George Walford: Introducing Ideological Commentary (53)

Revision of January 1990.

IDEOLOGICAL COMMENTARY announces itself as an independent journal of systematic ideology, but it does not claim final knowledge of this theory; the formulation that looked like the ultimate last month needs alteration now, and the account given here will be subject to continuous revision.

Systematic ideology is the creation of the late Harold Walsby. In The Domain of Ideologies (1947) Walsby showed that the main political movements are best understood as being each the expression of a set of broad assumptions, this set forming the base of its ideology. As “ideology” is now most often used, both in every-day politics and by the academics, it indicates a relatively superficial set of ideas adopted to express pre-existing values or further pre-existing interests. Walsby, taking up the term while it was still uncommon, gave it greater weight. In his usage the ideas expressed, the values promoted and the interests recognised by each movement are all derived from its basic assumptions.

All human beings enter adult society with the same set of basic assumptions; some of them develop to the next, some of these to the next again, and so on, and the outcome is a structure which can be represented as a stepped pyramid, the more highly-developed ideologies towards the peak and the greater numbers of people towards the base. Activities in which theorising plays a small part, such as sports, commerce, gambling, right-wing political movements and the writing of narrative history, express the less developed ideologies and those in which it plays a larger part, such as psycho-analysis, sociology, literary criticism and revolutionary movements the more developed ones.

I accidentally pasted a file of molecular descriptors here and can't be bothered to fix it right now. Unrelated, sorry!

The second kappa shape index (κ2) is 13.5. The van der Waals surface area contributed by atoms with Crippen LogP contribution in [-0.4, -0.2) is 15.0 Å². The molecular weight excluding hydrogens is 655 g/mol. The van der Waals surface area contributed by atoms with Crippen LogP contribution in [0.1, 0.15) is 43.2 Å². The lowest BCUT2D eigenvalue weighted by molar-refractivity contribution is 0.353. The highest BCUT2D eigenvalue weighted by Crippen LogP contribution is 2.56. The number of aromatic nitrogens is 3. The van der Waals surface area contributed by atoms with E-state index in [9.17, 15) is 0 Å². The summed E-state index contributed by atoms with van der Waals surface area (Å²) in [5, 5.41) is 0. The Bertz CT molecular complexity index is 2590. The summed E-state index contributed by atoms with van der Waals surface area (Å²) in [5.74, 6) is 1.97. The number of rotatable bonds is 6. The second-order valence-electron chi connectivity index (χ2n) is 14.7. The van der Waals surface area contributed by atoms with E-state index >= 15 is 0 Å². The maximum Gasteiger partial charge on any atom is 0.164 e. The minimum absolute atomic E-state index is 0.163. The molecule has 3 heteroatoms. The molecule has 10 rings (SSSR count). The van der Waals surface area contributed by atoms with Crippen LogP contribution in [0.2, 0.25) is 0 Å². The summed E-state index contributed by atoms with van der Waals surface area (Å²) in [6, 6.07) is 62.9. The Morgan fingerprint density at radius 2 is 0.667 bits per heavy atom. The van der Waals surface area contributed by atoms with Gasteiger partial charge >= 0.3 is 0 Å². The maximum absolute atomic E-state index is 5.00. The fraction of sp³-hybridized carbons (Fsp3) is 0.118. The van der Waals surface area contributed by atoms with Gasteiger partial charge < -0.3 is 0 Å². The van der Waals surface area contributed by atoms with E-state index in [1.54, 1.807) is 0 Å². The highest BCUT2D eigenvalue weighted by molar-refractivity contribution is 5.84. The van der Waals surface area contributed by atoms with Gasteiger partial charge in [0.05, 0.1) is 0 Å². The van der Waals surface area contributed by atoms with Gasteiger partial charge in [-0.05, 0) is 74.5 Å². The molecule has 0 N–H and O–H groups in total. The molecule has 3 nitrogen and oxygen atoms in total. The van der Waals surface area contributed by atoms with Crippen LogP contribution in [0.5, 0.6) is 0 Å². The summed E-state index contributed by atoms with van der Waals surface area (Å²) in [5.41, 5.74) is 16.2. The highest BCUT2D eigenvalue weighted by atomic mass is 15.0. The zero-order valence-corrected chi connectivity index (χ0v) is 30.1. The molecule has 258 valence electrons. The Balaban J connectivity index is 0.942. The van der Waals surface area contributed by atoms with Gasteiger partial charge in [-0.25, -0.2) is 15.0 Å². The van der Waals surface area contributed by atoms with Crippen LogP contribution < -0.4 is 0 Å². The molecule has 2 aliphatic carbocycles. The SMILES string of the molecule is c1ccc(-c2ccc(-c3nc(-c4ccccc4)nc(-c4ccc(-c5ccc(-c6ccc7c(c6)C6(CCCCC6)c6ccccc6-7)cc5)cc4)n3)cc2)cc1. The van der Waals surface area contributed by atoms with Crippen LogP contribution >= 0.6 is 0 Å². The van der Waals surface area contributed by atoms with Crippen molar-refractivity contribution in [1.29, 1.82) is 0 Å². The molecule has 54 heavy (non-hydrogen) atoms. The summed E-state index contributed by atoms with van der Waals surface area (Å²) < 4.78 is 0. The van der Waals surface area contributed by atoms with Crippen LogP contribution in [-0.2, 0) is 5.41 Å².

Higher does not have to be better (a high death-rate is not usually better than a low one), and the higher ideologies exercise a more limited influence than the lower ones. The main limits within which society operates are set by the great mass towards the base of the ideological structure, and it is largely the failure of the intellectuals to recognise this that accounts for their continuing frustration.

The development of ideology can be traced in the history of society at large. Here, as in personal development, in each advance the earlier condition is suppressed rather than eliminated; it continues to affect behaviour, although mainly in ways the newly-adopted ideology considers unimportant. A large part of personal and family life today, even in the great cities and among the advanced intellectuals, is governed by the ideology exhibited by the first human beings.

For this reason, and also because each of the major ideologies serves as a working part of the social system, the later and more sophisticated depending for their survival upon the continuing functional presence of the earlier and simpler, we have to reckon with their continuing presence. Acceptance of this theory tends to produce not attempts to promote one ideology at the expense of others but rather support for the development of a society exhibiting a range of movements, theories, activities and facilities through which all ideologies may find expression.

from Ideological Commentary 53, Autumn 1991.